History for Denver Map
Also in 1674, John Berkeley sells his proprietorship to two Denver Map Quakers, Edward Byllynge (Billing) and John Fenwick. 1676 George Carteret agrees to partition the Denver Map territory, creating the colonies of West Jersey (formerly Berkeley’s grant) and East Jersey. His heir governs the East Jersey colony. The East Jersey assembly enacts a code of criminal law, based on earlier laws and the Duke’s Laws of 1665. The code is fairly strict, and is, in fact, based on New England law, though it provides for restitution, as well as corporal punishment and, therefore, is more lenient.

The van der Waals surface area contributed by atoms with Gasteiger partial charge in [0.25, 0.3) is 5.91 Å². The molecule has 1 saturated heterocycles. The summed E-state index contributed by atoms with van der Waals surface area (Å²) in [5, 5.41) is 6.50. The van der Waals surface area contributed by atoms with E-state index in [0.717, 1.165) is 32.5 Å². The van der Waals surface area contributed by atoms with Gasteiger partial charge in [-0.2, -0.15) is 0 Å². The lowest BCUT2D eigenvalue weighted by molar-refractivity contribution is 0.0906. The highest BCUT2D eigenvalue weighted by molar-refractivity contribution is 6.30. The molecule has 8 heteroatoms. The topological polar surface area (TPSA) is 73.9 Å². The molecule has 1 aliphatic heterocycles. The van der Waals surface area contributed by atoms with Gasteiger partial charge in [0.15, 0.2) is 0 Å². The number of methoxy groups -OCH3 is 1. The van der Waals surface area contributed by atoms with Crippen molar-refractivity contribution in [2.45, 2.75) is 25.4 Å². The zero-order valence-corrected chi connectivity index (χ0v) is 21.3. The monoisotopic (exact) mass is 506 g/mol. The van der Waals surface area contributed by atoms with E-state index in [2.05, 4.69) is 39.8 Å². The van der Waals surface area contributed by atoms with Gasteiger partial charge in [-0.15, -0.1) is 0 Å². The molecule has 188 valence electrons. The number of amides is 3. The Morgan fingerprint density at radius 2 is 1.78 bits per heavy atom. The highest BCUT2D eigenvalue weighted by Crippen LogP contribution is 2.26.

Also in 1676, Byllynge drafts the West Jersey Concessions, which become law in 1677. The Concessions, a fundamentally Quaker document, mark a watershed moment in colonial political development. Nearly all adult males will be able to vote, and the elected assembly will wield a comparatively large amount of power. William Penn encourages Quaker settlement in West Jersey, citing the proprietors’ commitment to purchasing Native Country lands, trial by jury, and other liberal aspects of the Concessions. Once Pennsylvania is founded, far greater numbers of Quakers migrate to that colony.